rEvolution has used its groundbreaking ROI model on hundreds of sponsorships over the past decade, including sponsors of the NFL, College Football Playoff, March Madness and NASCAR, among many others. This model serves as an amazing test lab where we isolate the hallmarks of winning – and losing – sponsorship strategies.
In most cases, sponsors begin on a relatively equal playing field in terms of the rights they acquire. These rights encompass exclusivity in their category, the ability to use respective marks and designations in advertising and packaging, and oftentimes some element of signage. Beyond that, it’s up to what else you include in the package and how cleverly you activate the sponsorship to determine its effectiveness. With major events often having over a dozen partners, here are the four winning strategies we’ve isolated to ensure you finish primus inter pares – the first among equals:
- A signature asset is critical. Coca-Cola was arguably the first sponsor to understand the value of a signature asset when it persuaded the IOC to allow it to present the Torch Relay prior to the Atlanta Olympics. When every sponsor has equal access to the main event, you need an element which is yours and yours alone around which to focus your activation around and make it memorable. Experience shows fans have at most three-to-four sponsors on the top of their mind, so standing out from the pack is crucial. A signature asset can be a title sponsorship (Allstate Sugar Bowl), a trophy (the Dr Pepper Championship Trophy in College Football), a satellite event (Pepsi Super Bowl Halftime Show) or even a broadcast feature (Buffalo Wild Wings presents Overtime in March Madness). Whatever form it takes, own it and focus on it.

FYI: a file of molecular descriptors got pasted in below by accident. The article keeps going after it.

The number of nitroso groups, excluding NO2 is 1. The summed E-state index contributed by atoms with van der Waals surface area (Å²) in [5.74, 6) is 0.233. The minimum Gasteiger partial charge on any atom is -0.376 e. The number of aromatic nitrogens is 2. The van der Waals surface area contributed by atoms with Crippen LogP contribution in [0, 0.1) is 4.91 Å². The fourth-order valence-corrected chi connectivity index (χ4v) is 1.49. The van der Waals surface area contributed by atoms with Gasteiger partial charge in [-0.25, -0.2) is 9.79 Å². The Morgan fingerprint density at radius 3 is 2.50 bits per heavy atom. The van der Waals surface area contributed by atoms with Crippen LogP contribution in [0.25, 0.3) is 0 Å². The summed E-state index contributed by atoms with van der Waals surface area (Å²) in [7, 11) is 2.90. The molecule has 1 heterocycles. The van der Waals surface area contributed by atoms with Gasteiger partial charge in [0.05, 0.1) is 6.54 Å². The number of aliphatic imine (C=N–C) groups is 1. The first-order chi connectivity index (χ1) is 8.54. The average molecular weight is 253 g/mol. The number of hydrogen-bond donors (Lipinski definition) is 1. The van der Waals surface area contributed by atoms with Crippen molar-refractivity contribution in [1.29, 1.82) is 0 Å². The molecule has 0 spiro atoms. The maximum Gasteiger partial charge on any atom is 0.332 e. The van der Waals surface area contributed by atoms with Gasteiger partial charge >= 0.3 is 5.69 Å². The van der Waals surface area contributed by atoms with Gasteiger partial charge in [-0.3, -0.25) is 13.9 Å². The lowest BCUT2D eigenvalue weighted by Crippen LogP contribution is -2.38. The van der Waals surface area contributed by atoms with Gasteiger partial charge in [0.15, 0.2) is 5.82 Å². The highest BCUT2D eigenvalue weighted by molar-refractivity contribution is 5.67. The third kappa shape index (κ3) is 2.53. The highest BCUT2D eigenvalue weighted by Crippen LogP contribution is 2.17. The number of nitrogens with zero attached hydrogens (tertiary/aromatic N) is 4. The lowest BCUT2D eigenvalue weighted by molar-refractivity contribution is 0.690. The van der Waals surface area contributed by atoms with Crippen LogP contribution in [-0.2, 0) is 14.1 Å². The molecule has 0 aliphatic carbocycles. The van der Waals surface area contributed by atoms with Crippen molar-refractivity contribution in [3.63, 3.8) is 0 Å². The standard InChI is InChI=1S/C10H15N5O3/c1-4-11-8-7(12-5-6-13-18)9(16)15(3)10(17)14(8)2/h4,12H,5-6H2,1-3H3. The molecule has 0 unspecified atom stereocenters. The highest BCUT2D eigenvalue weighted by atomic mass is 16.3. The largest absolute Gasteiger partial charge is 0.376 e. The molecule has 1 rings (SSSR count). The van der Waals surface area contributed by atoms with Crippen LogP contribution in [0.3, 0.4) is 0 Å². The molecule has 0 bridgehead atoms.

- Use themed creative. We’ve never seen a sponsor succeed solely by running existing ads with no relation to the sponsorship during the event. It’s easy, but it’s a totally lost opportunity. Nor is just tagging an existing commercial with the marks and designation good enough. You need to create spots themed to the sponsorship. Which ones are best? The ones featuring celebrities, use humor and seem authentic and fresh. One of our all-time favorites? Nissan’s Heisman House campaign.
- A cross-media strategy is vital. Fans use multiple screens at once to consume sports these days. They might be watching on TV, following a Twitter feed and texting with friends at the same time. People get their sports news from Twitter and League websites. In short, you better be wherever they go. Our data shows fans that use three or more platforms to access a sports event are more than twice as likely to be aware of sponsors and be influenced by the sponsorship. Focus just on TV and you’ll miss out on these avid fans.
- Keep it fresh. Every sponsorship has a life cycle. Normally it takes three-to-five years to build to a peak, and then you’re going to plateau unless you freshen up things. That doesn’t mean you have to get out of the sport – just hit the refresh button. Nationwide’s relationship with NASCAR is a great example. For years the insurance company had an effective title sponsorship of NASCAR’s second-tier series, but when this began to plateau Nationwide switched to a primary sponsorship of Dale Earnhardt Jr. and saw great results again.
So there you have it – check all four boxes – and you’ll be first to pass the post (though, you’ll only know if you do your research 😏).
For more insight into the successful hallmarks of sponsorship activation and/or to measure your own success, connect with Darren here.